While dealing with this aspect, I should like to say that the jurisdiction of the circuit court should be increased and increased considerably. It is several years since the jurisdiction was increased from £300 to £600 but since that increase took place there has been a big change in the value of money and £600 now is really a very inadequate jurisdiction for the circuit court. It means that any claim for damages involving any matter of any seriousness must be decided upon in the High Court with consequent inconvenience, delay and considerable expense, particularly to country litigants. I am expressing a personal view when I say that I consider that the time has come for a considerable increase in the jurisdiction of the circuit court. It would lead to the provision of cheaper administration of justice and more convenience for litigants. If that happens, as it inevitably must, there will then perhaps be reason to revise the position in the circuit court with particular regard to the number of judges, but it is time enough to do that when the occasion arises.

Another point which I should like to make is that if there has been a considerable increase in the amount of work in the circuit courts in recent years it is due to the introduction of the Road Traffic Act, 1961, which created new indictable offences. That Act provided that where a person was guilty of dangerous driving, causing death or serious bodily injury, he must be returned for trial to the circuit court on indictment.

I have always held that that section was unwise and unnecessary. In the first place, it created a new type of offence, an offence which depended not on the act of the accused but on the consequences of that act. A person could be guilty of frightfully dangerous driving yet might only damage a gatepost. If he were unfortunate enough to injure somebody, which, of course, he never intended, he is guilty of a much more serious offence and is sent for trial on indictment. How many days of circuit court time have been taken up with the trial of such indictable offences under the 1961 Road Traffic Act? I should like the Minister to tell us also the number of people returned for trial since the coming into operation of that Act and the number of cases in which convictions were procured.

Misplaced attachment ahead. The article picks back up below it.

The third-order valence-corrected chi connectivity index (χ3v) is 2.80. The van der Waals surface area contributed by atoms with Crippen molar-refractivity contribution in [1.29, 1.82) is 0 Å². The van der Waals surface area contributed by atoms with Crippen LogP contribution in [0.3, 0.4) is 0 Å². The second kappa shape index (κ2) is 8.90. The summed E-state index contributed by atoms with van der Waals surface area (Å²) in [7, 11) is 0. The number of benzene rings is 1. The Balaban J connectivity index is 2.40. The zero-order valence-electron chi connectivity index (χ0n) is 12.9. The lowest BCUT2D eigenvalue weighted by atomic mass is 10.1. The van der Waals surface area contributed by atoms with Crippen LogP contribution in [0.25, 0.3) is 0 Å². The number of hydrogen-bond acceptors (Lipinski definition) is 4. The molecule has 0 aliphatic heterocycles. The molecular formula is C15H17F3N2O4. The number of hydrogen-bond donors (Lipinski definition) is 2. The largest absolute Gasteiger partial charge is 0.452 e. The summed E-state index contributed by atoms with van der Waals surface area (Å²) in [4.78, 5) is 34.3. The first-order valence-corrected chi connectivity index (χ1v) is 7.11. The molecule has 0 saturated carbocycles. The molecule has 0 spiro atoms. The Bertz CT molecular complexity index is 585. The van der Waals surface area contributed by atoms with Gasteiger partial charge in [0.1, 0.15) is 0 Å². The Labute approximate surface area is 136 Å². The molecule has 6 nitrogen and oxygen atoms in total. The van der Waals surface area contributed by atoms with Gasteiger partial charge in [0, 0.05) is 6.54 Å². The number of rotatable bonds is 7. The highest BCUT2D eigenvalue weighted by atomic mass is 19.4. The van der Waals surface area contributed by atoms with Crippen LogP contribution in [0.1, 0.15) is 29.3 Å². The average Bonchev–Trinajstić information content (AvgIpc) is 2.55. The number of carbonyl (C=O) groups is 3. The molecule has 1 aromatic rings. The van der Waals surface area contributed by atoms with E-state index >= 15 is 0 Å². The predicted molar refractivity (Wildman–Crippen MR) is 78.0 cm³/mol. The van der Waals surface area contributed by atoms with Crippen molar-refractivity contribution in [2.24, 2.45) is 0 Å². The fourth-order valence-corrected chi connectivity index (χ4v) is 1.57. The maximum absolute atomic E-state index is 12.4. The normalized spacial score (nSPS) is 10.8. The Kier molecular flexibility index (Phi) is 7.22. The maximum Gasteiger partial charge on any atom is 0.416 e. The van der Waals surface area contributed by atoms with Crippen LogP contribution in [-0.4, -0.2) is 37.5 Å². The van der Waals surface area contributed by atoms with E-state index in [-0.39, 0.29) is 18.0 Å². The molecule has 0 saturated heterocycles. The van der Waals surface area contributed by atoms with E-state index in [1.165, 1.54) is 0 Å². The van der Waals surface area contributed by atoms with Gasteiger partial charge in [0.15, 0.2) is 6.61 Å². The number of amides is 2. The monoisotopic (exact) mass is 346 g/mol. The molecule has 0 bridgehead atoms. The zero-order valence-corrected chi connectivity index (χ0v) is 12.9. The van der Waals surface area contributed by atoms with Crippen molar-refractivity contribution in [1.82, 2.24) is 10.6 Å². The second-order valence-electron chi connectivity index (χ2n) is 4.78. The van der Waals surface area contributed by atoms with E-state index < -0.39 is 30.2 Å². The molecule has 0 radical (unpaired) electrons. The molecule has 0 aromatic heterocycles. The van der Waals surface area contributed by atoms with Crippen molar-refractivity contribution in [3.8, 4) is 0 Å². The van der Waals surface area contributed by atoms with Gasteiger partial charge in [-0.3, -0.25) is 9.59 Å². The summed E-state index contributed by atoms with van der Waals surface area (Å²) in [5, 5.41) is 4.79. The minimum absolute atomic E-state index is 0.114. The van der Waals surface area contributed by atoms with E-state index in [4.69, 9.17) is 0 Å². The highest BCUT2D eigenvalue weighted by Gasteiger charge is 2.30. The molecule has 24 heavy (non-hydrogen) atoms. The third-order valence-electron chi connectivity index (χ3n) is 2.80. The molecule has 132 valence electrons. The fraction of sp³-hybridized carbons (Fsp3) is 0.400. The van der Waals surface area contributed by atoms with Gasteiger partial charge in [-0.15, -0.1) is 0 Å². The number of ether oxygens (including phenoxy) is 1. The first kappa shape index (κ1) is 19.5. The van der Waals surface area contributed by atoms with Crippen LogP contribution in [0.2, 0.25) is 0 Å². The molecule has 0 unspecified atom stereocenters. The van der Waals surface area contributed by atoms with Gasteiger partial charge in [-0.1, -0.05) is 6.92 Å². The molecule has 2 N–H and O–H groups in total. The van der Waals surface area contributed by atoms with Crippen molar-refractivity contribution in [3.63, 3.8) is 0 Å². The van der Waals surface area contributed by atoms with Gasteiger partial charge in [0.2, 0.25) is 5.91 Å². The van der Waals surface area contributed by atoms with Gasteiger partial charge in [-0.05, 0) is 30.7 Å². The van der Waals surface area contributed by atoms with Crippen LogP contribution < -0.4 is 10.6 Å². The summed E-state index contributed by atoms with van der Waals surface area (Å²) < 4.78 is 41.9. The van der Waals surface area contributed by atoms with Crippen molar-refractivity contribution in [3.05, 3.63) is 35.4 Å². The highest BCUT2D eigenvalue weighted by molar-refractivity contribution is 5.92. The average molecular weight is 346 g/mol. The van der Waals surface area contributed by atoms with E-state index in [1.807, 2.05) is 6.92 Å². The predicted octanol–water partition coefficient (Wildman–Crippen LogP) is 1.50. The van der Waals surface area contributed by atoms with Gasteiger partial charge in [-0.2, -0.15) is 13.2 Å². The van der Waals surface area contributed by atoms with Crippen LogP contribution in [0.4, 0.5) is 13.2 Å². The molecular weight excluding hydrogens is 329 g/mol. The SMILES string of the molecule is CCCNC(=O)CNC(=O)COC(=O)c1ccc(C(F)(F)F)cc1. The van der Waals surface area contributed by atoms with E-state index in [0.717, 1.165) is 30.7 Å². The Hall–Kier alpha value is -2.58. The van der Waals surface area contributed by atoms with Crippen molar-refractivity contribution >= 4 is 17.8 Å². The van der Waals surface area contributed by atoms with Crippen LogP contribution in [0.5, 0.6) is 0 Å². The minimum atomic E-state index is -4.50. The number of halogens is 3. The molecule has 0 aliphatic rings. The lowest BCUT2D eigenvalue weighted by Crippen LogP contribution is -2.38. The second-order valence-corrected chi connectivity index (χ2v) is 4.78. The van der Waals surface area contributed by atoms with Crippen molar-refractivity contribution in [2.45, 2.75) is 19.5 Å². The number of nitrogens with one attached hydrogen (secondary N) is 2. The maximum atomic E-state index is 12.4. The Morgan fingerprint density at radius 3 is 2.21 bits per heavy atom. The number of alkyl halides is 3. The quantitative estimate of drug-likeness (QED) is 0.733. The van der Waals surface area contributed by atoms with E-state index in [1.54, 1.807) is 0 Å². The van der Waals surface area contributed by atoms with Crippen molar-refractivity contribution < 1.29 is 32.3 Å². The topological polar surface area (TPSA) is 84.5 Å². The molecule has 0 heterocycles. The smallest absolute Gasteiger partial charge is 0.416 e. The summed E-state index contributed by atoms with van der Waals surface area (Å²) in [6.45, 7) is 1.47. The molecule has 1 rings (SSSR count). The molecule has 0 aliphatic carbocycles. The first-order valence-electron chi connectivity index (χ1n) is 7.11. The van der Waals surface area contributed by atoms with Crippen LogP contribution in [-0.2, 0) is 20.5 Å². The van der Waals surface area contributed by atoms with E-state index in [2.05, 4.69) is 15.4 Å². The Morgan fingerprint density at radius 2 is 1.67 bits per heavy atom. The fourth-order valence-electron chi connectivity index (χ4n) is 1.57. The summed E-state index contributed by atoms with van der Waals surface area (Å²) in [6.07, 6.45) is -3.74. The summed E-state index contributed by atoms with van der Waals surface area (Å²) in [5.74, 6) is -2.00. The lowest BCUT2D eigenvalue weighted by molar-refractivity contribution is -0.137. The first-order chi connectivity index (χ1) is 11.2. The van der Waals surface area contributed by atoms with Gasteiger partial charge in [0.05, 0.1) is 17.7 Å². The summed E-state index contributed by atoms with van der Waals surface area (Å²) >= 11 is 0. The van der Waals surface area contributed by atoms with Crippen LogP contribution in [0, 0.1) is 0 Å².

These cases could, in my opinion, quite properly be dealt with in the district court where the accused person has the right of appeal to the circuit judge. If that were attended to, it would mean there would not be as much work in the circuit court. Regarding the rearrangement of circuits, I understand from the Minister that this can only be done by the Oireachtas and that a section in this Bill is necessary to give him power to rearrange the circuits.

I entirely agree that the Northern Circuit, which this provision is primarily introduced to deal with, is much too large at the moment. For many years there were two circuits. One comprised Sligo and Donegal and the other was made up of Monaghan, Cavan and Leitrim. Some years ago the five counties were constituted one circuit and it is a fact that the circuit is much too large for one judge to deal with. That has been recognised in this Bill and with that provision I am in entire agreement. I understand, however, that two of these counties can be allocated to adjoining circuits without apparently over-burdening them.

It is a general rearrangement.

Therefore, I do not think this alone can make the case for the appointment of another circuit judge at this stage. The provision regarding the times at which district justices may take holidays is a minor matter. I agree with the Minister that perhaps the Department or the President of the district court should have a say in the matter of holidays for district justices, because otherwise you might have chaos: you might have the district court left without an adequate number of justices.

I noticed the matter was raised in the Dáil as it seemed this might be regarded as a change in the terms of appointment of justices. The Minister does not seem to think it is, but I venture to suggest that the 1960 Act or some statutory instrument of that date created a doubt in the matter and since then justices have felt themselves at liberty to take holidays when they like without referring to the Department or to the President. If for some years they have been entitled to do that——

Only last year. It was only contended last year.

It arose out of an Act of a couple of years earlier. Justices who have been appointed since the change took place or since the Act was passed which made it possible for them to take holidays when they liked, would have grounds for saying their terms of appointment have been altered. I should like to say I am in agreement with the provision in the Bill which seeks to make it a condition of the right of either the Attorney General or an accused person to have a trial transferred from the circuit court to the Central Criminal Court that either should give seven days' notice. If either the accused or the Attorney General gives seven days' notice, then he is entitled as of right to have the trial transferred to the Central Criminal Court. He is at the moment entitled as of right to have the trial transferred without any notice.